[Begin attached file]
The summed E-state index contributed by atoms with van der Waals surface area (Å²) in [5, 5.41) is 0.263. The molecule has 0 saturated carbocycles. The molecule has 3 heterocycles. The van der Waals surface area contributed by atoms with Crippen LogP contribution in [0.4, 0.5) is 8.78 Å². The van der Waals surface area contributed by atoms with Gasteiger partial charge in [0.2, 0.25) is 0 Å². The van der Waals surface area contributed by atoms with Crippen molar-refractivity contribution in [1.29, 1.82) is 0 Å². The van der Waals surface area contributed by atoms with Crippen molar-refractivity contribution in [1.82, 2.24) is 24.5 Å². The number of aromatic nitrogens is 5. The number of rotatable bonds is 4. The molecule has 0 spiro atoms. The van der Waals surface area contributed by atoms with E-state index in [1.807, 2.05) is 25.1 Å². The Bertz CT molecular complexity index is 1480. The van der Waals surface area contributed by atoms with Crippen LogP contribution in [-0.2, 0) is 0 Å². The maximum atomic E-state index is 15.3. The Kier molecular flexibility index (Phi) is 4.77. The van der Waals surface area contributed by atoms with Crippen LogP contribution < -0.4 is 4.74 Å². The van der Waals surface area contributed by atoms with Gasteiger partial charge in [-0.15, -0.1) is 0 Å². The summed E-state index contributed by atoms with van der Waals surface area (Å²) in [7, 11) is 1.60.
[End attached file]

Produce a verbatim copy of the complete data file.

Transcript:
The summed E-state index contributed by atoms with van der Waals surface area (Å²) in [5, 5.41) is 0.263. The molecule has 0 saturated carbocycles. The molecule has 3 heterocycles. The van der Waals surface area contributed by atoms with Crippen LogP contribution in [0.4, 0.5) is 8.78 Å². The van der Waals surface area contributed by atoms with Gasteiger partial charge in [0.2, 0.25) is 0 Å². The van der Waals surface area contributed by atoms with Crippen molar-refractivity contribution in [1.29, 1.82) is 0 Å². The van der Waals surface area contributed by atoms with Crippen molar-refractivity contribution in [1.82, 2.24) is 24.5 Å². The number of aromatic nitrogens is 5. The number of rotatable bonds is 4. The molecule has 0 spiro atoms. The van der Waals surface area contributed by atoms with E-state index in [1.807, 2.05) is 25.1 Å². The Bertz CT molecular complexity index is 1480. The van der Waals surface area contributed by atoms with Crippen LogP contribution in [-0.2, 0) is 0 Å². The maximum atomic E-state index is 15.3. The Kier molecular flexibility index (Phi) is 4.77. The van der Waals surface area contributed by atoms with Crippen LogP contribution < -0.4 is 4.74 Å². The van der Waals surface area contributed by atoms with Gasteiger partial charge in [-0.15, -0.1) is 0 Å². The summed E-state index contributed by atoms with van der Waals surface area (Å²) in [7, 11) is 1.60.